Silicon Valley needs to wake up and deal with a great challenge facing us — because of the very prosperity we enjoy.
There is an unprecedented amount of construction under way. Every few weeks we learn of another proposed mega-project, from glitzy corporate headquarters to the Vallco Shopping Center redevelopment: a gigantic mixed-use complex under the world’s largest sky park. How will these projects impact the quality of life of our region? After the cranes are gone and the hubbub about star-architects and superego CEO’s has cooled down, what will our community be left with?
With some exceptions, we have been building what are essentially islands, inwardly focused and isolated from the rest of the community. Cars are the only way to connect with many of them. Traffic congestion is already terrible, and near-gridlock is inevitable at some point.
New buildings are great and add tax revenues to city coffers. But given their huge impact in traffic and housing cost, should development not also contribute toward a more livable environment?
The great architect Daniel Burnham famously said: “Make no little plans; they have no magic to stir men’s blood.” In that spirit, let me propose three initiatives that could make Silicon Valley a place worthy of our heritage of innovation and economic prowess:
- Create a world-class regional transportation system.Among many contradictions in Silicon Valley, one stands out: We are a powerhouse of ideas but a basket case in public infrastructure. Zurich, Munich and other cities comparable to us in size have managed to invest in an extensive network of rail, buses and bike lanes as real alternatives to cars. Uber, Lyft and the prospect of automated cars are all great but still clog highways. How do we move lots of people efficiently between their places of living, shopping, work and school?Of course there are constraints of cost and political will. But this is a region that takes pride in disruptive technologies. Why not apply that talent to solve our transportation challenge?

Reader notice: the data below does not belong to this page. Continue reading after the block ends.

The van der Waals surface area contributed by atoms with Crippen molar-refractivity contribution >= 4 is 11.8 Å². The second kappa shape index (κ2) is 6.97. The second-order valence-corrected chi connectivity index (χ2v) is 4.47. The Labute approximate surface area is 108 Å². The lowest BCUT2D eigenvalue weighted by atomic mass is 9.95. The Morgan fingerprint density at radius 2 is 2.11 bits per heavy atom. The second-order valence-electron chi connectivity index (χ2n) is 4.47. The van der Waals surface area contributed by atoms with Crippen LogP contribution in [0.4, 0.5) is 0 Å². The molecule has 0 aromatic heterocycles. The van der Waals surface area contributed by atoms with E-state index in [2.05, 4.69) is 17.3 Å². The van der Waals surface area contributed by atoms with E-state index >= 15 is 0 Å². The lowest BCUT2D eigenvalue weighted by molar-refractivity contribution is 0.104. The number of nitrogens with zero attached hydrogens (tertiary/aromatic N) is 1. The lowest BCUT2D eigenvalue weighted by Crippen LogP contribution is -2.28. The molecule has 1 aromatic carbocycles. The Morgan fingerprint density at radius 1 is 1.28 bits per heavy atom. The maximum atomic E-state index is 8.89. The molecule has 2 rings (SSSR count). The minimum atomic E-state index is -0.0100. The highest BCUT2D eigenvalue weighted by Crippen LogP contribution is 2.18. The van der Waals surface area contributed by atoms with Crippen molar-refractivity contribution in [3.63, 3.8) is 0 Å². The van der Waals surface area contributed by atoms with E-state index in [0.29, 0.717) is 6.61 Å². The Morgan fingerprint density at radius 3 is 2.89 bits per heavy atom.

- Connect communities in other ways.Atlanta, a metropolis as sprawling as ours, turned abandoned railroad right-of-ways into the Atlanta Belt Line, a network of trails and paths that link neighborhoods. This has turned neglected areas into desirable neighborhoods, attracting new housing and other development. On any day, thousands of all ages are walking, jogging, bicycling and spilling out from restaurants with terraces overlooking the trails.Let’s use our existing assets — creeks, trails and potential trails on abandoned rail lines — and build a complete, accessible and attractive pedestrian and bicyclist network around the valley. San Jose and other communities are working on trail networks, but they need a much higher priority.
- Integrate Mineta International Airport with downtown San Jose. Having an airport in the middle of a city has drawbacks, but it brings a significant benefit: ease of access.Let’s build a seamless transit system to make us the only major U.S. city where one can whiz from the airport to downtown and other employment centers in minutes. Different types of people movers and grade-separated rail have been discussed. This will be a major step toward making us a great city.I have no illusion that any of the above is easy. But if we take pride in our capacity to transform the world, let’s transform our own community. Let’s act boldly to leave a great legacy for our children and generations thereafter.
Thang Do, president of Aedis Architects and of the American Institute of Architects, Santa Clara Valley Chapter, is a former chair of the San Jose Planning Commission. He wrote this for this newspaper.